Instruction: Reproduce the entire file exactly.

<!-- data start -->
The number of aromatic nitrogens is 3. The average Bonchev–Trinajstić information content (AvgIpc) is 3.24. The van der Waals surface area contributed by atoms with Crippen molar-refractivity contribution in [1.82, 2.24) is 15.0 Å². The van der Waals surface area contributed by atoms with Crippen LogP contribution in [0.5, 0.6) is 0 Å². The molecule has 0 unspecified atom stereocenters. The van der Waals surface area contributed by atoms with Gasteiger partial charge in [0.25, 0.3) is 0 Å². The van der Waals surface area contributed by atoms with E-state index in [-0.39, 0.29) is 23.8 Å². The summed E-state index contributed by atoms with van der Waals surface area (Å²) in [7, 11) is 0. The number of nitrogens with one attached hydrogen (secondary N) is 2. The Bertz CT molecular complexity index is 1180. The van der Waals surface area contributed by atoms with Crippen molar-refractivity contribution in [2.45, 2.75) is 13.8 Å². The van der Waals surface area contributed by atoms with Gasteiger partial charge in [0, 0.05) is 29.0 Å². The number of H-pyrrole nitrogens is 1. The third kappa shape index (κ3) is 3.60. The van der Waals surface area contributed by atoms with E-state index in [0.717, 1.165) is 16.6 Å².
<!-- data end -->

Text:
The number of aromatic nitrogens is 3. The average Bonchev–Trinajstić information content (AvgIpc) is 3.24. The van der Waals surface area contributed by atoms with Crippen molar-refractivity contribution in [1.82, 2.24) is 15.0 Å². The van der Waals surface area contributed by atoms with Crippen LogP contribution in [0.5, 0.6) is 0 Å². The molecule has 0 unspecified atom stereocenters. The van der Waals surface area contributed by atoms with Gasteiger partial charge in [0.25, 0.3) is 0 Å². The van der Waals surface area contributed by atoms with E-state index in [-0.39, 0.29) is 23.8 Å². The summed E-state index contributed by atoms with van der Waals surface area (Å²) in [7, 11) is 0. The number of nitrogens with one attached hydrogen (secondary N) is 2. The Bertz CT molecular complexity index is 1180. The van der Waals surface area contributed by atoms with Crippen molar-refractivity contribution in [2.45, 2.75) is 13.8 Å². The van der Waals surface area contributed by atoms with Gasteiger partial charge in [0, 0.05) is 29.0 Å². The number of H-pyrrole nitrogens is 1. The third kappa shape index (κ3) is 3.60. The van der Waals surface area contributed by atoms with E-state index in [0.717, 1.165) is 16.6 Å².